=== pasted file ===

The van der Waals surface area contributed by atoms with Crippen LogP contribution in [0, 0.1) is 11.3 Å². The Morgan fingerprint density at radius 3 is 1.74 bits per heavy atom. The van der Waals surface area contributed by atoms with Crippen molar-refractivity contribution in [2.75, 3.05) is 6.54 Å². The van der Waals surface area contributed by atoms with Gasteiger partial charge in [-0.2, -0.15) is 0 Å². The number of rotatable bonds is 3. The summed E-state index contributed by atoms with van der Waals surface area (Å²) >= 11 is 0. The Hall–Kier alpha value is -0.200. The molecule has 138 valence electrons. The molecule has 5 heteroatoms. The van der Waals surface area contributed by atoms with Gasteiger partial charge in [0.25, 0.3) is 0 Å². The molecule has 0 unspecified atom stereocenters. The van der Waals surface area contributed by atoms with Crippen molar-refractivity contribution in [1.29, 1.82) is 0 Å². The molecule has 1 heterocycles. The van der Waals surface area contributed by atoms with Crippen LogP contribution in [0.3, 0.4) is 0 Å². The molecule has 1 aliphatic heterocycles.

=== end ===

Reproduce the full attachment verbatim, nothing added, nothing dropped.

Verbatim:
The van der Waals surface area contributed by atoms with Crippen LogP contribution in [0, 0.1) is 11.3 Å². The Morgan fingerprint density at radius 3 is 1.74 bits per heavy atom. The van der Waals surface area contributed by atoms with Crippen molar-refractivity contribution in [2.75, 3.05) is 6.54 Å². The van der Waals surface area contributed by atoms with Gasteiger partial charge in [-0.2, -0.15) is 0 Å². The number of rotatable bonds is 3. The summed E-state index contributed by atoms with van der Waals surface area (Å²) >= 11 is 0. The Hall–Kier alpha value is -0.200. The molecule has 138 valence electrons. The molecule has 5 heteroatoms. The van der Waals surface area contributed by atoms with Gasteiger partial charge in [0.25, 0.3) is 0 Å². The molecule has 0 unspecified atom stereocenters. The van der Waals surface area contributed by atoms with Crippen molar-refractivity contribution in [1.29, 1.82) is 0 Å². The molecule has 1 heterocycles. The van der Waals surface area contributed by atoms with Crippen LogP contribution in [0.3, 0.4) is 0 Å². The molecule has 1 aliphatic heterocycles.